“I have never written a song in my life,” claims Seck. What he really means is that he has a natural talent for improvisation and composes his songs spontaneously in collaboration with his musicians. It also means he can record 21 tracks in just two months, just as he did with his latest double CD entitled Xel (The Brain) presented in two parts, Yalla (God) and Baxna (is Good). Such was the excitement around this new Wally Seck album that one person was willing to pay 8,500,000 Fr CFA ($14,700) at auction in order to own a private personalized copy two days before its official release.
Having toured in West Africa, Seck has also sought to collaborate with other African musicians like Magic System from the Ivory Coast, Wizkid from Nigeria, the Moroccan/French songstress, Sarah Ayoub and Armel Gabbana from Cameroon. In the U.S. he has performed with Joe Mansour (“Mouiller le Maillot”) and Jerry “Wonder” Duplessis, a cousin of Wyclef Jean.
Married to former top fashion model, Sokhna Aidara, with whom he has three children, Seck lives in a secluded street in one of Dakar’s newer residential districts. His popularity is such that he is compelled to live an owl-like existence, sleeping during the day and sneaking out at after midnight to play football with his friends in a secret location. He has a private mosque in his home and when he attends the annual Magal pilgrimage in Touba, in memory of Cheikh Ahmadou Bamba’s return from exile, he travels in disguise. So what effect does all this adulation have on him? “Celebrity is like mustard; if you taste it sparingly it will not harm you,” claims Seck. “Like all griots I love the good life.”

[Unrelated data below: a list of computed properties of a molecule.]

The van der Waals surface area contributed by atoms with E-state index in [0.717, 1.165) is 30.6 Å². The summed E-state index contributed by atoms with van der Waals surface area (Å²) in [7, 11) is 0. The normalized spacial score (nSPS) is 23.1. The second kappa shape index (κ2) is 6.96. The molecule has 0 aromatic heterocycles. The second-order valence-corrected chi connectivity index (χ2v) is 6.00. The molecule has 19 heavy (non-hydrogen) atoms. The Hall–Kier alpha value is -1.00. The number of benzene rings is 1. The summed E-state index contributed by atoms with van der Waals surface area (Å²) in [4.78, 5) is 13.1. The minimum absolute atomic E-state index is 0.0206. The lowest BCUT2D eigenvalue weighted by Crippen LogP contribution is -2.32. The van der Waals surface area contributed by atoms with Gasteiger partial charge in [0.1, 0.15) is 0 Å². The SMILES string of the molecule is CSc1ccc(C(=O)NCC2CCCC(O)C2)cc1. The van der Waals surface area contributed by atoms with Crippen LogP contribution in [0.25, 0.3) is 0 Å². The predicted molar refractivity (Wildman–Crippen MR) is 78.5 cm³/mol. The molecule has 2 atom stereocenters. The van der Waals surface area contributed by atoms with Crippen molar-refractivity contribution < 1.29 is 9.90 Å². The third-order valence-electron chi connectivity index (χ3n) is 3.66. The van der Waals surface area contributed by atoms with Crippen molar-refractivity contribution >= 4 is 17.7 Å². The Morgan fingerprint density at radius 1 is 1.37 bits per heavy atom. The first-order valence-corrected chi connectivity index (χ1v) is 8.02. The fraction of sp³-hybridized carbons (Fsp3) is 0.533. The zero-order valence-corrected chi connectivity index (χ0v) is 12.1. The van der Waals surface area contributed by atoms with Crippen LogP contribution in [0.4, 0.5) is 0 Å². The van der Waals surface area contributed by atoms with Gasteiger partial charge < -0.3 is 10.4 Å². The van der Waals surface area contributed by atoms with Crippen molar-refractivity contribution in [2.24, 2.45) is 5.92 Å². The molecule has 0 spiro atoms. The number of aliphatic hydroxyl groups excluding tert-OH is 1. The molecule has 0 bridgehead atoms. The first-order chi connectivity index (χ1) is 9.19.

In days gone by that meant killing a sheep, cooking the meat and eating it, drinking buttermilk (lait caillé) and Senegalese tea and talking. Nowadays, it’s fast cars (Seck currently owns a silver/black Chevrolet corvette) and designer clothes, expensive perfumes and jewelry (Philippe Plein, Versace, Vuitton…). While his father’s music was marketed on cheap cassettes and vinyl LPs, Wally Seck’s songs are sold on CDs, promoted by means of slick videos and downloaded from Amazon and YouTube.
A recent experience made him realize that all publicity is good publicity. The Paris magazine Jeune Afrique published pictures of Seck carrying what they described as a presumé sac de femme, a ladies handbag–a fairly large hand-made leather bag with handles which he had commissioned along with matching boots. This raised eyebrows, made headlines and caused a scandal back home in Senegal where the issue of homosexuality can be a vexed topic. Realizing that the whole affair was getting out of hand, Seck publicly destroyed the bag, ripping it apart with a pair of scissors during a televised concert at the Grand Theatre in Dakar.
And what concerns does he have for the future of his young fans? “I am always encouraging them to go to school and get a good education, something I did not do.” Seck’s own children attend a bilingual private school and he has offered 100 scholarships to students at Dakar’s Institut Supérieur d’Entrepreneurship et de Gestion (ISEG).
“God has already blessed you, no one can stop you,” writes one of Wally Seck’s thousands of Facebook fans. Equipped as he is with a potent mix of faith and self-belief, Seck freely boasts, “This is just the beginning….” Wally Seck’s official website